The move appears to be temporary. During the pause in maternity services, Cayer said the health system will focus on recruiting nurses to get baby deliveries back up and running.
Former New York Gov. Andrew Cuomo passed aÂ mandateÂ Aug. 16 to ensure that all health care workers in New YorkÂ be vaccinated. More specifically, hospitals and long-term care facility employees need to get their first dose of the vaccine by Sep. 27.Â
Consumers could soon get discounted coronavirus tests at Amazon, Kroger and WalmartÂ as part ofÂ President Joe Biden’s planÂ to significantly increase testing.
The Biden administration said those three major retailers over the next three months will sell rapid, over-the-counter tests “at cost,” a discount of up to 35% from retail prices.
Biden’sÂ strategyÂ calls for spending nearly $2 billion to procure 280 million rapid tests forÂ long-term care facilities, community testing sites, homelessÂ shelters, prisonsÂ and other vulnerable populations. AnotherÂ 25 million free at-home rapid tests would be sent to communityÂ health centers and food banks.Â
Companies say federal support to expand testing options is needed as theÂ delta variant drives demand higher and manufacturers scramble to keep pace.Â
“There is a big shortage in the market right now across the board,” said Ron Gutman, co-CEO ofÂ Intrivo, a testing manufacturer.Â “We have a lot more demand than weâ€™ve ever seen before.”
â€“Â Ken Alltucker, USA TODAYÂ
As the United States battles COVID-19 vaccine hesitancy amid a surge in cases fueled by the delta variant, a new study co-authored by a New Mexico State University researcher examines how COVID-19 infections in social circles may influence vaccine willingness.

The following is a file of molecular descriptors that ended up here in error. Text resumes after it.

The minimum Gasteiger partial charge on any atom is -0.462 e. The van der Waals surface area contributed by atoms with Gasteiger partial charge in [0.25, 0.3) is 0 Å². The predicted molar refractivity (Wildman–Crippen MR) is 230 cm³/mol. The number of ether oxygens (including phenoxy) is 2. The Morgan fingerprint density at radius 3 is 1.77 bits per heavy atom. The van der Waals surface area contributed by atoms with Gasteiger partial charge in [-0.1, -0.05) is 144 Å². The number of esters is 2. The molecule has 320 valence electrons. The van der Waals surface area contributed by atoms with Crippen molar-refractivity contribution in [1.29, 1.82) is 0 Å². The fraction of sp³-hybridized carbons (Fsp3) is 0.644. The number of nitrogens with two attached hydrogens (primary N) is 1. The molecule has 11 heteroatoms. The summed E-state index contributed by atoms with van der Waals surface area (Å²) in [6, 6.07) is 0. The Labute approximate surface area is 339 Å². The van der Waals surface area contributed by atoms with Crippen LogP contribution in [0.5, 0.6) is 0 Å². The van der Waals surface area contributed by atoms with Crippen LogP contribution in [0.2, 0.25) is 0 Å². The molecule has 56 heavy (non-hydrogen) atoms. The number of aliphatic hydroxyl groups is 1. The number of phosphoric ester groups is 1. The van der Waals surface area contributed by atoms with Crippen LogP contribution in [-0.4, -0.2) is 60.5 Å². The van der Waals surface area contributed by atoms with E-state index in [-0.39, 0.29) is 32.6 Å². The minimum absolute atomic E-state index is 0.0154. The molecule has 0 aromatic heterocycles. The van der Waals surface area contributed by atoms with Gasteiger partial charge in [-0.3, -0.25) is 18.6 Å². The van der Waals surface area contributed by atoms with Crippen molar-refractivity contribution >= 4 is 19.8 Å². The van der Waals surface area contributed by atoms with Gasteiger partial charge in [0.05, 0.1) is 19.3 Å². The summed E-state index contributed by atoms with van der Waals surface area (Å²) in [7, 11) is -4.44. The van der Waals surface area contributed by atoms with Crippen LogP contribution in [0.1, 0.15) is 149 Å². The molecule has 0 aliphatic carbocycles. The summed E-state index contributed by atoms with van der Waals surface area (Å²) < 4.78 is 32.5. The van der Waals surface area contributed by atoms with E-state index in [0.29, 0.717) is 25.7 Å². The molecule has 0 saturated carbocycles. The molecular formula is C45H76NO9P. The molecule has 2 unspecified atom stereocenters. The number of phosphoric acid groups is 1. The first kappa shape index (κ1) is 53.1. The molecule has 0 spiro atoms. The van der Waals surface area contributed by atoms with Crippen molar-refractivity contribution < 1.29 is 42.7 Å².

In the study, Jagdish Khubchandani, public health sciences professor at NMSU, and a team of researchers conducted a national assessment of COVID-19 vaccine willingness among American adults based on COVID-19 infections, hospitalizations and deaths within their friend and family groups.
â€œIn this study, and in our prior studies, we have extensively studied COVID-19 vaccine hesitancy, and some factors repeatedly emerge as predictors of vaccine hesitancy,â€ said Khubchandani, who has conducted multiple studies on COVID-19 vaccine hesitancy since late 2020. â€œEducation, race and political ideology are the major factors, and we need more efforts to reach sections of our society that remain hesitant about the vaccines.â€
Researchers found the rates of vaccine hesitancy differed significantly based on whether participants in the study had a close friend or family member who was affected with COVID-19. Read more here.
â€“Â Carlos Andres LÃ³pez,Â Las Cruces News